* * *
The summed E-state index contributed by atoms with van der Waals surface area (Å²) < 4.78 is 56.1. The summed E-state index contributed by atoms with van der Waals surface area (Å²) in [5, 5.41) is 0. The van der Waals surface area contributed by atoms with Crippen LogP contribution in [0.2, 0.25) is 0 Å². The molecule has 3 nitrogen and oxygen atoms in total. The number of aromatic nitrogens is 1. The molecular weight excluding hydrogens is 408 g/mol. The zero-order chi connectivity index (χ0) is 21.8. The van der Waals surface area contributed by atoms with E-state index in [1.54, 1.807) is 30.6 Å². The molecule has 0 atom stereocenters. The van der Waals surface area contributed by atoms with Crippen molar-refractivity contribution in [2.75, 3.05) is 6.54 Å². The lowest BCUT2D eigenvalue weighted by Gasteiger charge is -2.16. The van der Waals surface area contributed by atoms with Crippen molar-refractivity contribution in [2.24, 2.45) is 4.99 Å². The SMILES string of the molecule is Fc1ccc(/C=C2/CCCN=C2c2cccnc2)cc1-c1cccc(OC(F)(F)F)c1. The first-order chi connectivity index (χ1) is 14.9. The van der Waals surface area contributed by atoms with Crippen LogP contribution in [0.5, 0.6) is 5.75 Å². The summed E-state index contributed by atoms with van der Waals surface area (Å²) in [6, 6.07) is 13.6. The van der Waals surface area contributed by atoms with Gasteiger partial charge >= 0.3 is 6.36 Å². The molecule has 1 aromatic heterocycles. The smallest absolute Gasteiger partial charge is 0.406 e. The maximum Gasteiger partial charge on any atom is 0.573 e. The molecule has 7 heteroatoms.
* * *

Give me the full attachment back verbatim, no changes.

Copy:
The summed E-state index contributed by atoms with van der Waals surface area (Å²) < 4.78 is 56.1. The summed E-state index contributed by atoms with van der Waals surface area (Å²) in [5, 5.41) is 0. The van der Waals surface area contributed by atoms with Crippen LogP contribution in [0.2, 0.25) is 0 Å². The molecule has 3 nitrogen and oxygen atoms in total. The number of aromatic nitrogens is 1. The molecular weight excluding hydrogens is 408 g/mol. The zero-order chi connectivity index (χ0) is 21.8. The van der Waals surface area contributed by atoms with E-state index in [1.54, 1.807) is 30.6 Å². The molecule has 0 atom stereocenters. The van der Waals surface area contributed by atoms with Crippen molar-refractivity contribution in [2.75, 3.05) is 6.54 Å². The lowest BCUT2D eigenvalue weighted by Gasteiger charge is -2.16. The van der Waals surface area contributed by atoms with Crippen molar-refractivity contribution in [2.24, 2.45) is 4.99 Å². The SMILES string of the molecule is Fc1ccc(/C=C2/CCCN=C2c2cccnc2)cc1-c1cccc(OC(F)(F)F)c1. The first-order chi connectivity index (χ1) is 14.9. The van der Waals surface area contributed by atoms with Crippen LogP contribution in [0.5, 0.6) is 5.75 Å². The summed E-state index contributed by atoms with van der Waals surface area (Å²) in [6, 6.07) is 13.6. The van der Waals surface area contributed by atoms with Gasteiger partial charge >= 0.3 is 6.36 Å². The molecule has 1 aromatic heterocycles. The smallest absolute Gasteiger partial charge is 0.406 e. The maximum Gasteiger partial charge on any atom is 0.573 e. The molecule has 7 heteroatoms.